— January 29, 2019
Today I want to talk about email. Not the stuff you get in your inbox, but the stuff you’re sending to other people’s inbox. Now, a lot of people think that email is dying, but it’s way far from the truth. As a matter of fact, it’s not going anywhere, especially in the immediate future. That’s because corporations still need a way to track some sense of communications, and they can’t do that through text, they can’t do that through phone calls, they can’t do that through email.
There’s a reason why it’s going to be prevalent. Now, you probably have used a program like Constant Contact, MailChimp, Aweber, whatever it is, GetResponse, some of the more advanced ones. Most people are sending out just these single broadcast emails, and those are fine. Those have a purpose. But today we’re going to talk about drip email campaigns.
What’s Drip Email?
What’s a drip email campaign? Well, first and foremost, you do not need any antibiotics for a drip email campaign. No, what you really need is great content. What I want to do today is layout what it is that you need to do, or what you need to think about if you’re going to start using this.
Let’s start with the why. Why would you do a drip campaign versus doing just a normal broadcast email? Drip campaigns are geared towards getting small chunks of information in people’s hands, in a sequence. Usually there’s a step, a step, a step. A lot of the time, when you’re selling something, it would be, “Here’s point A. Here’s the second reason why you might like it. Here’s the third reason you might like it,” and the fourth one is, “Now I want you to take some action.”
In the case of one that I’m working on, I have my Perfect LinkedIn Strategy, and I’ve created a five email drip campaign with that. The purpose is, first and foremost, to say, “Hey, if you’re prospecting on LinkedIn, you’re probably having problems.”
First, I outline that. Then I talk about bad data and CRMs. The third piece is about a program called Crystal, and that’s where you can do immediate DISC profiles on people. You probably heard about that last week. The next one is about 366, which is the program that does drip email campaigns. Then, the final piece is: “Hey, now that you’ve seen all this, if you’d like to set up a free consultation or demo, click here to set it up.” Now, I could have a call-to-action in every single one of those, and I do; the call-to-action is to go watch a short video.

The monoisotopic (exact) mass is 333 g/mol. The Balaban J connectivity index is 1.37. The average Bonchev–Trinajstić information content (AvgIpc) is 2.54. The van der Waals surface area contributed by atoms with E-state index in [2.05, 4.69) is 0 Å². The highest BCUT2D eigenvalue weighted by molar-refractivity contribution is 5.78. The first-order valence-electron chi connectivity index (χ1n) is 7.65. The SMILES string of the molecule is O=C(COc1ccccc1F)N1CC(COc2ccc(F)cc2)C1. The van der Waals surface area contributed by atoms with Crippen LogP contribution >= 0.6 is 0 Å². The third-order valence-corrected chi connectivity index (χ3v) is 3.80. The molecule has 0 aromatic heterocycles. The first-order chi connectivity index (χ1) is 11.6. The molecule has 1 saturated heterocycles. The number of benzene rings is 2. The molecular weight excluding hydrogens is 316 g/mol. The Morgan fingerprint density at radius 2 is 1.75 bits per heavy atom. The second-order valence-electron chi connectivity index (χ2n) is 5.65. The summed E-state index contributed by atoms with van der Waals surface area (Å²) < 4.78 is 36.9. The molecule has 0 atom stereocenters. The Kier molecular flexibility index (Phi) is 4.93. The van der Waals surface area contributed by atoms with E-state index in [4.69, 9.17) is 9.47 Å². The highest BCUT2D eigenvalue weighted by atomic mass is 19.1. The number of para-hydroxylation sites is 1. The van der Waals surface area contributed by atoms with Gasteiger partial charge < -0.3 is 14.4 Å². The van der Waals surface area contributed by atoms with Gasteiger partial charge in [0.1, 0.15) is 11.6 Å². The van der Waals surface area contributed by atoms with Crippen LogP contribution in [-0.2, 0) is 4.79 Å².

It’s hard for most of us to be able to put a video right inside of an email. It can be done — there’s a program called Vidyard that does do it — but it’s not really cost effective.
Sequence The Problem & Solution
Each one of those emails says, “Hey, here’s the problem and there is a solution. Click here to watch the video.” Now, in each one of those videos, at the end of it there is a button that says, “Set up a consultation.”
I’m not asking them to do too much in each email, and that’s one of the key points. When you’re putting together any email, I don’t care whether it’s a broadcast email or if it’s a single drip email, you want to keep it as simple as possible. If you make them choose, they get confused. If you add too many click opportunities, they may click none.
That’s one of the reasons why your standard email newsletter with 50 stories in it, and a ton of text, generally don’t get read. A) it’s overwhelming, and B) there’s too much to do. The purpose of the drip campaign is to really segment what you would normally send in a long email into a sequence of things that maybe people will open because everything’s sitting above the fold; it has one message, one purpose, and one call-to-action.
Let’s lay that out. How do you set up a good drip email campaign? There are five major steps.
1) Plan Out The Sequence
The first thing is you have to plan out the sequence. It’s time to break out your pen and paper, or spreadsheet, or if you use a flowchart software, do it there. Lay out exactly what you want people to do.
What’s the first email to go out? How do you draw them into the campaign? How do you educate them throughout the campaign? Then, what is the final call-to-action? What’s the last thing you want them to do?